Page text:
Poets, Prophets and the Insidious Adobe Bloodsucker
There is considerable lore attached to building with earth. Being in some likelihood the oldest construction technology on the planet, there has been plenty of time for oral traditions to be formulated and passed along with no written record. For evidence of this we can trace the use of wooden belts, or bond beams, embedded in adobe walls as strengthening elements. These are important in seismic zones from Kashmir to Morocco and during the early period of European contact were introduced to the New World. Though their existence and purpose was never, as far as I know, documented in the literature of the day, this technology found its way into Northern New Mexico where the seismic threat is very low indeed. Tradition told people to build a certain way, without explaining why. And we still hear the old dicho that both entertains and instructs, "Un adobe sin paja es un adobe sin alma" (An adobe without straw is an adobe without soul).
Oral tradition aside, mud buildings are frequently mentioned, celebrated, and sometimes derided in prose and poetry. The biblical Book of Exodus tells us that the Israelites were forced to build two cities using sun-baked bricks held together with straw. As we know, Pharaoh in this story sees his slaves as lazy for wanting three days off to make sacrifices in the desert and so withholds the straw but demands that their quota of bricks not be diminished. The straw/soul connection here takes on a new dimension, as a few souls were no doubt released from their mortal coils for want of straw.
James Lister Cuthbertson in his Ode to Apollo wrote,
The dim unwritten prophecy of fate
To mould from out of mud
An empire with our blood
To wage eternal warfare with the fire and flood.
Now there is a big vision! Imagine an empire of mud buildings appropriately fated to resist the forces of nature forever! I found the rest of the poem so-so.
Elizabeth Rapp, excerpted here, comments on Mad Matilda, the female hermit who in 1249 blocked the entrance to the new, arched stone bridge to Exeter with her mud hut:
How dare they disturb my holy ways
with their banging and cursing
as they build this folly, this bridge?
A profane, vain, useless labour.
Now it is finished, the last arch in place
the cobbles spark bright on the bridge
I have built my wattle cell
blocked their way. It is God's will.
Here, mud trumps stone with the blessing of the Almighty and a little help from a madwoman.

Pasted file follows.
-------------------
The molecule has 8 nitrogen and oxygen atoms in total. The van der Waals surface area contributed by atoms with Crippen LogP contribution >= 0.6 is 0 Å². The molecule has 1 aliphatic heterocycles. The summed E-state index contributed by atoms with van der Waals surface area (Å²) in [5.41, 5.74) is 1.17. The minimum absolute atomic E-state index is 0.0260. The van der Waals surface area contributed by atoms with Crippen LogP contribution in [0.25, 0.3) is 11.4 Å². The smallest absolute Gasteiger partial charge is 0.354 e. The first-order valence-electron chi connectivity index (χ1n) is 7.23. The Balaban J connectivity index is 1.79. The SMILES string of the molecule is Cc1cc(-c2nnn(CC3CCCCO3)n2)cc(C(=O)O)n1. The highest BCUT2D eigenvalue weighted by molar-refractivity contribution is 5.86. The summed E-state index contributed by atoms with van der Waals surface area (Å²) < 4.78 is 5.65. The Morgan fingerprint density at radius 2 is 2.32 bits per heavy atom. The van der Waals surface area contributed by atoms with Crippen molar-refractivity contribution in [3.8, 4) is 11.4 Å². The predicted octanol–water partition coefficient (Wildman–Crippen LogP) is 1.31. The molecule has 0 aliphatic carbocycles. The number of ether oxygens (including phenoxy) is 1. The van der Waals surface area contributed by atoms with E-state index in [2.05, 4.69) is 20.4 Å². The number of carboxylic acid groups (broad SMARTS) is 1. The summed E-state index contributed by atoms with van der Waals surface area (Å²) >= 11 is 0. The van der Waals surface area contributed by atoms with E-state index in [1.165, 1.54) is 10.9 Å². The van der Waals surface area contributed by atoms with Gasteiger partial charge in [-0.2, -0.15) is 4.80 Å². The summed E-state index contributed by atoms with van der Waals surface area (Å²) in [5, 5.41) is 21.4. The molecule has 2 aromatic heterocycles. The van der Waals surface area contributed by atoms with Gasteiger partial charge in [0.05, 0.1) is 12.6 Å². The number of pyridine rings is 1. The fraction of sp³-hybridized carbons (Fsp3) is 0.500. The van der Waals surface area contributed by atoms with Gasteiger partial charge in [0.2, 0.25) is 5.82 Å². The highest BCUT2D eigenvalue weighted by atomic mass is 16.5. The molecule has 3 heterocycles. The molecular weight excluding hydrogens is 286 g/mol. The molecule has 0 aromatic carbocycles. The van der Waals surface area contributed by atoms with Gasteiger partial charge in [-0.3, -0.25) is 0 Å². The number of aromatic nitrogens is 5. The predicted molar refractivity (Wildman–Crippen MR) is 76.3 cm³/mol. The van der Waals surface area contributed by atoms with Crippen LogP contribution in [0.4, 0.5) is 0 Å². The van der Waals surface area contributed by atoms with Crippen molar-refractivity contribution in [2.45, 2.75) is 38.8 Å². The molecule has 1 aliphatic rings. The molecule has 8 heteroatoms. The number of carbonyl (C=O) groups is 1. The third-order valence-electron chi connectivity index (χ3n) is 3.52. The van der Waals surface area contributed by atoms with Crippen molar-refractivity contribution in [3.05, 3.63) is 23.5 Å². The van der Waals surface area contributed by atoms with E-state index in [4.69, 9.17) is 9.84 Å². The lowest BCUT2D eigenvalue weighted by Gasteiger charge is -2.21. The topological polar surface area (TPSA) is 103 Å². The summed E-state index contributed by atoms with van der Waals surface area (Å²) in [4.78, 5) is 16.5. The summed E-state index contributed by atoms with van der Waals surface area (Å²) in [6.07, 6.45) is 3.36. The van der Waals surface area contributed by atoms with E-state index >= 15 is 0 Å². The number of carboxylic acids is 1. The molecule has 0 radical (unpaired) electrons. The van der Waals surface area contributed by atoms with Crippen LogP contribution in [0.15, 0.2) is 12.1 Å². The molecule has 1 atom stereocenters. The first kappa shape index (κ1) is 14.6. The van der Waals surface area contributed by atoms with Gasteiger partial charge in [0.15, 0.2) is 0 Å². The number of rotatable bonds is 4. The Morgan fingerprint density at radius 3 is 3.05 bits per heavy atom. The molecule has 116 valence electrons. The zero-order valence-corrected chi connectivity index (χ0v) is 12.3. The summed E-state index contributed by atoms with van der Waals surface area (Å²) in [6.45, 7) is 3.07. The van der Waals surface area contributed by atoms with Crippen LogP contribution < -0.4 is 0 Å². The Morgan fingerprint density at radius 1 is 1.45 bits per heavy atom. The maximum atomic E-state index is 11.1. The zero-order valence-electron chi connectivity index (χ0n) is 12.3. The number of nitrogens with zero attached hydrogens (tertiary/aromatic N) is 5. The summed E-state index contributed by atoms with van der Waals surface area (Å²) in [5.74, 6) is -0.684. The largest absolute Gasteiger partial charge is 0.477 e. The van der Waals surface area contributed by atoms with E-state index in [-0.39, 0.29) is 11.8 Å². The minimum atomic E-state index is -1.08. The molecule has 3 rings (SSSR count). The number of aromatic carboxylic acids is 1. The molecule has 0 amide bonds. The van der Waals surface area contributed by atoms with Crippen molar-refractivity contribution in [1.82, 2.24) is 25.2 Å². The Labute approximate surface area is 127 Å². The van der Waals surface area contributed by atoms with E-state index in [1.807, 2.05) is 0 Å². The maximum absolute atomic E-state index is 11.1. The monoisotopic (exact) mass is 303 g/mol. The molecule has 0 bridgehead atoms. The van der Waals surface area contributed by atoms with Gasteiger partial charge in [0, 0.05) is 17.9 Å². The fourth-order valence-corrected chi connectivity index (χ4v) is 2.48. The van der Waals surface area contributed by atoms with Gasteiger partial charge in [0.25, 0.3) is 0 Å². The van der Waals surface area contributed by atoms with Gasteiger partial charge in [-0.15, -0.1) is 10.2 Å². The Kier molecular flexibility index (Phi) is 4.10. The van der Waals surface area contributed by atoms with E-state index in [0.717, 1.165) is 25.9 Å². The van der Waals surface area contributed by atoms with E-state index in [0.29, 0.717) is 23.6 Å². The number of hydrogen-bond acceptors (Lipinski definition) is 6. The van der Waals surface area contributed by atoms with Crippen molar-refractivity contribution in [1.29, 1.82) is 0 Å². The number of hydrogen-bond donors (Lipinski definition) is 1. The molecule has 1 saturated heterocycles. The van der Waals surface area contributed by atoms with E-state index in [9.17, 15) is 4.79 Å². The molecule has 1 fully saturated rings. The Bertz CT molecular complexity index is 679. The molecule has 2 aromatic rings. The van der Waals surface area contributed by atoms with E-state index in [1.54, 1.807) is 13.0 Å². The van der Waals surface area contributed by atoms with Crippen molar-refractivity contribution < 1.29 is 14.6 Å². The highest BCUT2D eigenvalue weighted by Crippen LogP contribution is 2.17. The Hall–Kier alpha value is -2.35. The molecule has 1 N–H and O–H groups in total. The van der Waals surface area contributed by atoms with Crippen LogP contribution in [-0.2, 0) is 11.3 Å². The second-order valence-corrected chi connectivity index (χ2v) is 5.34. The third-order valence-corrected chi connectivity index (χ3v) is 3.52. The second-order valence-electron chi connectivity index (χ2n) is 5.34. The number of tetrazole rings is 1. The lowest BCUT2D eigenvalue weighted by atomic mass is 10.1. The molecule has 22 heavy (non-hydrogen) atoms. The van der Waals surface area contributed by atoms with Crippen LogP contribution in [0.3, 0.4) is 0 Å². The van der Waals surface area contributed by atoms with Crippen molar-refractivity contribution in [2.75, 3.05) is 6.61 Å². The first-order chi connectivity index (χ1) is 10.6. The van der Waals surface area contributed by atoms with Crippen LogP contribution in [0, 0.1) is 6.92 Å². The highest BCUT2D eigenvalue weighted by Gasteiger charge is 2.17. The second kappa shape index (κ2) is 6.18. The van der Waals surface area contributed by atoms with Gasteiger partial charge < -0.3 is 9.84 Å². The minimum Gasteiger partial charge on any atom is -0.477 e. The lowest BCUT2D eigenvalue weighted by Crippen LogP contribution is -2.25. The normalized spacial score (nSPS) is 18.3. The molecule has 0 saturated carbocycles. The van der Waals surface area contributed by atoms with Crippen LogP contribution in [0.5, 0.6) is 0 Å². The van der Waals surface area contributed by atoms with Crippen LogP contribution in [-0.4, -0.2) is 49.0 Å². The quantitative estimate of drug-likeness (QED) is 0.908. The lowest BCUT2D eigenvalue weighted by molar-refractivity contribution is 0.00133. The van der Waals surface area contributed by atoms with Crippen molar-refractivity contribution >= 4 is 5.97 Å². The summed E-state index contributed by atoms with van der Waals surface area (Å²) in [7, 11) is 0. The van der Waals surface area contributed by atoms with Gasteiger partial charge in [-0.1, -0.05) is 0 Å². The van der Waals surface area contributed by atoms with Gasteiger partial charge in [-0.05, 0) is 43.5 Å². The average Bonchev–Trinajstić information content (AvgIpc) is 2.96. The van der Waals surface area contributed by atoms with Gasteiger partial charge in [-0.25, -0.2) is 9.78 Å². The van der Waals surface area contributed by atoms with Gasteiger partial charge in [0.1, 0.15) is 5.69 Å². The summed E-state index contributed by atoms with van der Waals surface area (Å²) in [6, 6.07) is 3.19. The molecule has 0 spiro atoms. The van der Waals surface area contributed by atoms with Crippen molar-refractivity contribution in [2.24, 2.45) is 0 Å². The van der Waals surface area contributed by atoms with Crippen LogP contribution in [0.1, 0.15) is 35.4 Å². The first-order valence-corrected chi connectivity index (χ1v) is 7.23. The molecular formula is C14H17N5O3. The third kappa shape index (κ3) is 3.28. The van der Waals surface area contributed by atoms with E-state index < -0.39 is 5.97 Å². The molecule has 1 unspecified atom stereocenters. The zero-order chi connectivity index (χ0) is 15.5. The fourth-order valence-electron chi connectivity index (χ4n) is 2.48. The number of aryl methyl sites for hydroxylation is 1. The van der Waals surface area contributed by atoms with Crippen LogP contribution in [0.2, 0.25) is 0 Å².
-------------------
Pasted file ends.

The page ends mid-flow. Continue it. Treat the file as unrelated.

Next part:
The poet Yeats dreamed of going back to the wild island of Inisfree near Sligo, in Ireland, to build a home of mud and wattles. I don't know if he ever built his earthen house, but he is buried near Inisfree and his headstone reads, "Cast a cold Eye, On Life on Death, Horseman pass by." Yeats seems a little despondent here, and I wonder if his retreat to a wild place and his desire to build with a material as humble as mud were not a call to simplify. Mud, in its guilelessness, does have a way of making one happy.
D. H. Lawrence, occasional resident of New Mexico near the end of his life, said it best in Mornings in Mexico:
Swish! Over the logs of the ditch-bridge, where brown water is flowing full. There below is the pueblo, dried mud like mud-pie houses, all squatting in a jumble, prepared to crumble into dust and be invisible, dust to dust, earth to earth.
That they don't crumble is the mystery. That those little squarish mud heaps endure for centuries after centuries, while Greek marble tumbles asunder, and cathedrals totter, is the wonder. But then, the naked human hand with a bit of new soft mud is quicker than time and defies the centuries.
But enough of these erudite literati and on to the view of the common man. As long as adobes are still being made, the lore and the literature surrounding them will develop and disseminate. I relate here a modern anecdote whose veracity I can attest that, for better or worse, may influence our understanding of earthen buildings.
Some years ago during a summer workday on the church in La Cueva, just south of Mora, I had a group of volunteers shed their footwear and mix adobe in the "traditional" manner. I had prepared a crater of mud by soaking the local, reddish soil overnight and had tossed the requisite amount of straw over the surface. The group, a few regulars from Santa Fe, some students from the United World College in Montezuma, and some from nearby communities were eager to feel the cool mud squishing between their toes.
Present but not participating was Julio Romero, the six-year old son of the mayordoma, or church caretaker, in nearby Chacon. Julio had a vivid imagination and an uninhibited manner (one of his regular pastimes was to stand on the curb in Lincoln Park in Las Vegas and attempt to pee on passing cars).
About 20 minutes into the mud-mixing, just as everyone had gotten into the rhythm of the dance and the consistency of the mud was turning delightful, Julio walked by and with a countenance of alarm stated, "Eeeeeee, watch out for the adobe bloodsuckers!" The locals smiled and pressed on, but one by one within ten minutes everyone else had left the pit with looks of both suspicion and embarrassment. They were pretty sure there was no such thing as an adobe bloodsucker, but there was just enough doubt inspired by the intensity of the warning to force prudence to take the upper hand.
Word spread, especially among the college students, and rubber boots became the norm thereafter. It could be that somewhere, in one of the countries that is home to a graduate of the United World College, a new chapter has been added to the lore of adobe, one that prescribes, when mixing the mud, protection against the insidious adobe bloodsucker.